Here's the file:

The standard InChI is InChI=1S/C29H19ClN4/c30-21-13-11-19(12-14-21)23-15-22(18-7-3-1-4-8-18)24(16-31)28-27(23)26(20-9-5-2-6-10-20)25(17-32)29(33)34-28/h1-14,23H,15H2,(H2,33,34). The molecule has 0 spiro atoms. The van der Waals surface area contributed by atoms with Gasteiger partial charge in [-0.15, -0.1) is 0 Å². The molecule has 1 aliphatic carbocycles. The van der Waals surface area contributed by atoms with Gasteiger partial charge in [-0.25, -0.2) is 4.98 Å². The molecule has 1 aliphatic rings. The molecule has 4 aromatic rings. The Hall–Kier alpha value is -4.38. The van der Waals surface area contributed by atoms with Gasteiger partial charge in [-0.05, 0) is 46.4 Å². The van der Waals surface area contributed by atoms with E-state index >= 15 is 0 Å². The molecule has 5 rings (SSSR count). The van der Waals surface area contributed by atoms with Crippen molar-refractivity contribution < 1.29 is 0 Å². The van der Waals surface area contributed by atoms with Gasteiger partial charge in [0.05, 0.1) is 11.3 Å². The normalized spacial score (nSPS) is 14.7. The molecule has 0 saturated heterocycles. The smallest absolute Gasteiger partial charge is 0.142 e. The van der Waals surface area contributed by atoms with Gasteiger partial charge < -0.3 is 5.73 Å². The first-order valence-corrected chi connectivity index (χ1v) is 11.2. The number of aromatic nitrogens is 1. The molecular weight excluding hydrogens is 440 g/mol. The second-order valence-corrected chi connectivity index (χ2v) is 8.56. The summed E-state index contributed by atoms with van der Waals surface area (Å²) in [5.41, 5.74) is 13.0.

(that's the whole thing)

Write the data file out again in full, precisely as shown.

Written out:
The standard InChI is InChI=1S/C29H19ClN4/c30-21-13-11-19(12-14-21)23-15-22(18-7-3-1-4-8-18)24(16-31)28-27(23)26(20-9-5-2-6-10-20)25(17-32)29(33)34-28/h1-14,23H,15H2,(H2,33,34). The molecule has 0 spiro atoms. The van der Waals surface area contributed by atoms with Gasteiger partial charge in [-0.15, -0.1) is 0 Å². The molecule has 1 aliphatic carbocycles. The van der Waals surface area contributed by atoms with Gasteiger partial charge in [-0.25, -0.2) is 4.98 Å². The molecule has 1 aliphatic rings. The molecule has 4 aromatic rings. The Hall–Kier alpha value is -4.38. The van der Waals surface area contributed by atoms with Gasteiger partial charge in [-0.05, 0) is 46.4 Å². The van der Waals surface area contributed by atoms with E-state index >= 15 is 0 Å². The molecule has 5 rings (SSSR count). The van der Waals surface area contributed by atoms with Crippen molar-refractivity contribution < 1.29 is 0 Å². The van der Waals surface area contributed by atoms with Gasteiger partial charge in [0.05, 0.1) is 11.3 Å². The normalized spacial score (nSPS) is 14.7. The molecule has 0 saturated heterocycles. The smallest absolute Gasteiger partial charge is 0.142 e. The van der Waals surface area contributed by atoms with Gasteiger partial charge < -0.3 is 5.73 Å². The first-order valence-corrected chi connectivity index (χ1v) is 11.2. The number of aromatic nitrogens is 1. The molecular weight excluding hydrogens is 440 g/mol. The second-order valence-corrected chi connectivity index (χ2v) is 8.56. The summed E-state index contributed by atoms with van der Waals surface area (Å²) in [5.41, 5.74) is 13.0.